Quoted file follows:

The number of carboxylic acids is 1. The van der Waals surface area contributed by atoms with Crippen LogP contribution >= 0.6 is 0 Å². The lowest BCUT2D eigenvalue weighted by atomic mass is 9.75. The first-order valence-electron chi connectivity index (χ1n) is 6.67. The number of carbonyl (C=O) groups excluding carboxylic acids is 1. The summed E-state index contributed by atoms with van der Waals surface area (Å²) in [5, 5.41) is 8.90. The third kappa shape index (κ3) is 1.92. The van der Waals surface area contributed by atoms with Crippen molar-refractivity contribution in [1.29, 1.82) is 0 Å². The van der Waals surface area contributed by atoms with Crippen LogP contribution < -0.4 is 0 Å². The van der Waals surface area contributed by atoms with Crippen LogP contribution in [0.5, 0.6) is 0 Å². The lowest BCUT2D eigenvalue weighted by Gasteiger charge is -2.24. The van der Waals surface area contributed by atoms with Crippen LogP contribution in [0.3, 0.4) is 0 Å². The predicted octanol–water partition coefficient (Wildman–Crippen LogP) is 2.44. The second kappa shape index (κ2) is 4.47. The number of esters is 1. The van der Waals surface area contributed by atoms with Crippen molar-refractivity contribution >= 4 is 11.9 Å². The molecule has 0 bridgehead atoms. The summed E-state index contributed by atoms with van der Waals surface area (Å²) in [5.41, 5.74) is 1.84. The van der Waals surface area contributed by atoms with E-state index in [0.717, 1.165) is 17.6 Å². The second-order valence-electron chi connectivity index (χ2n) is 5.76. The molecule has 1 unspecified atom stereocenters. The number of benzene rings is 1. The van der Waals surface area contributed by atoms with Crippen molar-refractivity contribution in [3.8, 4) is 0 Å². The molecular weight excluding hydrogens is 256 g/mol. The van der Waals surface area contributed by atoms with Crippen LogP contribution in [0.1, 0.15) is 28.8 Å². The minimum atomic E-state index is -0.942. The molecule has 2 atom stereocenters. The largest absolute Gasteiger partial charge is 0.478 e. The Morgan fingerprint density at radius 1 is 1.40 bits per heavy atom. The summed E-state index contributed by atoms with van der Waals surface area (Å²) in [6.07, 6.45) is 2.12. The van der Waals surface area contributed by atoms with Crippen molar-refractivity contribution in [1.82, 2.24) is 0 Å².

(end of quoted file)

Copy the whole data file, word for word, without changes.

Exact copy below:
The number of carboxylic acids is 1. The van der Waals surface area contributed by atoms with Crippen LogP contribution >= 0.6 is 0 Å². The lowest BCUT2D eigenvalue weighted by atomic mass is 9.75. The first-order valence-electron chi connectivity index (χ1n) is 6.67. The number of carbonyl (C=O) groups excluding carboxylic acids is 1. The summed E-state index contributed by atoms with van der Waals surface area (Å²) in [5, 5.41) is 8.90. The third kappa shape index (κ3) is 1.92. The van der Waals surface area contributed by atoms with Crippen molar-refractivity contribution in [1.29, 1.82) is 0 Å². The van der Waals surface area contributed by atoms with Crippen LogP contribution < -0.4 is 0 Å². The van der Waals surface area contributed by atoms with Crippen LogP contribution in [0.5, 0.6) is 0 Å². The lowest BCUT2D eigenvalue weighted by Gasteiger charge is -2.24. The van der Waals surface area contributed by atoms with Crippen LogP contribution in [0.3, 0.4) is 0 Å². The predicted octanol–water partition coefficient (Wildman–Crippen LogP) is 2.44. The second kappa shape index (κ2) is 4.47. The number of esters is 1. The van der Waals surface area contributed by atoms with Crippen molar-refractivity contribution >= 4 is 11.9 Å². The molecule has 0 bridgehead atoms. The summed E-state index contributed by atoms with van der Waals surface area (Å²) in [5.41, 5.74) is 1.84. The van der Waals surface area contributed by atoms with E-state index in [0.717, 1.165) is 17.6 Å². The second-order valence-electron chi connectivity index (χ2n) is 5.76. The molecule has 1 unspecified atom stereocenters. The number of benzene rings is 1. The van der Waals surface area contributed by atoms with Crippen molar-refractivity contribution in [3.8, 4) is 0 Å². The molecular weight excluding hydrogens is 256 g/mol. The van der Waals surface area contributed by atoms with Crippen LogP contribution in [0.1, 0.15) is 28.8 Å². The minimum atomic E-state index is -0.942. The molecule has 2 atom stereocenters. The largest absolute Gasteiger partial charge is 0.478 e. The Morgan fingerprint density at radius 1 is 1.40 bits per heavy atom. The summed E-state index contributed by atoms with van der Waals surface area (Å²) in [6.07, 6.45) is 2.12. The van der Waals surface area contributed by atoms with Crippen molar-refractivity contribution in [1.82, 2.24) is 0 Å².